Despite the immense success of immune checkpoint blockade (ICB) in cancer treatment, many tumors, including melanoma, exhibit innate or adaptive resistance. Tumor-intrinsic T-cell deficiency and T-cell dysfunction have been identified as essential factors in the emergence of ICB resistance. Here, we found that protein arginine methyltransferase 1 (PRMT1) expression was inversely correlated with the number and activity of CD8+ T cells within melanoma specimen. PRMT1 deficiency or inhibition with DCPT1061 significantly restrained refractory melanoma growth and increased intratumoral CD8+ T cells in vivo. Moreover, PRMT1 deletion in melanoma cells facilitated formation of double-stranded RNA derived from endogenous retroviral elements (ERV) and stimulated an intracellular interferon response. Mechanistically, PRMT1 deficiency repressed the expression of DNA methyltransferase 1 (DNMT1) by attenuating modification of H4R3me2a and H3K27ac at enhancer regions of Dnmt1, and DNMT1 downregulation consequently activated ERV transcription and the interferon signaling. Importantly, PRMT1 inhibition with DCPT1061 synergized with PD-1 blockade to suppress tumor progression and increase the proportion of CD8+ T cells as well as IFNγ+CD8+ T cells in vivo. Together, these results reveal an unrecognized role and mechanism of PRMT1 in regulating antitumor T-cell immunity, suggesting PRMT1 inhibition as a potent strategy to increase the efficacy of ICB.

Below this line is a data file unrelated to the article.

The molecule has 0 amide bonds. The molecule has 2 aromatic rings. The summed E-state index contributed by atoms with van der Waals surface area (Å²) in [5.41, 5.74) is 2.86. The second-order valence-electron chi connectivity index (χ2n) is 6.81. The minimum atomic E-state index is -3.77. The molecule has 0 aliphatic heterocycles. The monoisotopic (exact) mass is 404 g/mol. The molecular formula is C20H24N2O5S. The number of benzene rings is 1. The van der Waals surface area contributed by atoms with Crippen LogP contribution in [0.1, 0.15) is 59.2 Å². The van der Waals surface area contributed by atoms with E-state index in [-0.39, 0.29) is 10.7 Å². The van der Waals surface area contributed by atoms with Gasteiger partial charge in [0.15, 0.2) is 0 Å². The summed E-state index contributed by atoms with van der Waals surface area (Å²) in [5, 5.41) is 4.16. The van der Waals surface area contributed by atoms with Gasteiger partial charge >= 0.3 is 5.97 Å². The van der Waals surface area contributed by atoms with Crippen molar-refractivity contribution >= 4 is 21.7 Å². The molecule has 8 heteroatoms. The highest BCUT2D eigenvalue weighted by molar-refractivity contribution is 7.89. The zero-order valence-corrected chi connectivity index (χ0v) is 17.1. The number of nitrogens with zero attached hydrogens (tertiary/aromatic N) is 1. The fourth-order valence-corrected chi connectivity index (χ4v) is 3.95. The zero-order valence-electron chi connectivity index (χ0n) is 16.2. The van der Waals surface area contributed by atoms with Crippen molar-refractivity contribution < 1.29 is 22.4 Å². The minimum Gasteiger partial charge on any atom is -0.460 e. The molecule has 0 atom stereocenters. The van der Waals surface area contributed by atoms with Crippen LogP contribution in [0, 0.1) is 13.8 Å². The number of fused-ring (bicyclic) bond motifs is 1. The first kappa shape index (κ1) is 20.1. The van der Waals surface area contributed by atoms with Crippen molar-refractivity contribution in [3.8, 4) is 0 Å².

Targeting PRMT1 stimulates interferon signaling by increasing expression of endogenous retroviral elements and double-stranded RNA through repression of DNMT1, which induces antitumor immunity and synergizes with immunotherapy to suppress tumor progression.